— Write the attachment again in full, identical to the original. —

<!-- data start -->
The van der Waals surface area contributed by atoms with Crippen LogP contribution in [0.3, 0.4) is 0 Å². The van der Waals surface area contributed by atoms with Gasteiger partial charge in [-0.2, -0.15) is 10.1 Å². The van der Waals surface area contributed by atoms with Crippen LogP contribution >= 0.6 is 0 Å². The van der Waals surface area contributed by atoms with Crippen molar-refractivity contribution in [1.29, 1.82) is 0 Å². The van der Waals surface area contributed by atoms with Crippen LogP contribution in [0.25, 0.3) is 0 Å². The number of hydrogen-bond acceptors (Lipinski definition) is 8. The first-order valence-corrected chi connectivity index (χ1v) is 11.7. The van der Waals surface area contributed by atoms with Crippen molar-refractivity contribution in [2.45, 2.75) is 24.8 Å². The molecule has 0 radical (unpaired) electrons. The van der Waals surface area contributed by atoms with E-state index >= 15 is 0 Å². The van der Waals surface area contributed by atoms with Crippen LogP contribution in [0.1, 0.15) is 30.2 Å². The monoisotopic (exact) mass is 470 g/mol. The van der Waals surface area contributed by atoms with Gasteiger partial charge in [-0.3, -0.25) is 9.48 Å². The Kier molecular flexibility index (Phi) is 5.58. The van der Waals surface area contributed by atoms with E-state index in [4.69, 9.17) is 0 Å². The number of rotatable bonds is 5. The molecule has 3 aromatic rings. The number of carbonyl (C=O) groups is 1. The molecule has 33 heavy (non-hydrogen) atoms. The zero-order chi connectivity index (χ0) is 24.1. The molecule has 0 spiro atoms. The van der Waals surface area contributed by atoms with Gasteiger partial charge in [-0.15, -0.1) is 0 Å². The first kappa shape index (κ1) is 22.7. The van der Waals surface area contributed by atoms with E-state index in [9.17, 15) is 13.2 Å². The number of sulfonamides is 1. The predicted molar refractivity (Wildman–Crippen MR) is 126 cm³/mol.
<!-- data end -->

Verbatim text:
The van der Waals surface area contributed by atoms with Crippen LogP contribution in [0.3, 0.4) is 0 Å². The van der Waals surface area contributed by atoms with Gasteiger partial charge in [-0.2, -0.15) is 10.1 Å². The van der Waals surface area contributed by atoms with Crippen LogP contribution >= 0.6 is 0 Å². The van der Waals surface area contributed by atoms with Crippen molar-refractivity contribution in [1.29, 1.82) is 0 Å². The van der Waals surface area contributed by atoms with Crippen LogP contribution in [0.25, 0.3) is 0 Å². The number of hydrogen-bond acceptors (Lipinski definition) is 8. The first-order valence-corrected chi connectivity index (χ1v) is 11.7. The van der Waals surface area contributed by atoms with Crippen molar-refractivity contribution in [2.45, 2.75) is 24.8 Å². The molecule has 0 radical (unpaired) electrons. The van der Waals surface area contributed by atoms with E-state index >= 15 is 0 Å². The van der Waals surface area contributed by atoms with Crippen LogP contribution in [0.1, 0.15) is 30.2 Å². The monoisotopic (exact) mass is 470 g/mol. The van der Waals surface area contributed by atoms with Gasteiger partial charge in [-0.3, -0.25) is 9.48 Å². The Kier molecular flexibility index (Phi) is 5.58. The van der Waals surface area contributed by atoms with E-state index in [4.69, 9.17) is 0 Å². The number of rotatable bonds is 5. The molecule has 3 aromatic rings. The number of carbonyl (C=O) groups is 1. The molecule has 33 heavy (non-hydrogen) atoms. The zero-order chi connectivity index (χ0) is 24.1. The molecule has 0 spiro atoms. The van der Waals surface area contributed by atoms with Gasteiger partial charge in [-0.15, -0.1) is 0 Å². The first kappa shape index (κ1) is 22.7. The van der Waals surface area contributed by atoms with E-state index in [9.17, 15) is 13.2 Å². The number of sulfonamides is 1. The predicted molar refractivity (Wildman–Crippen MR) is 126 cm³/mol.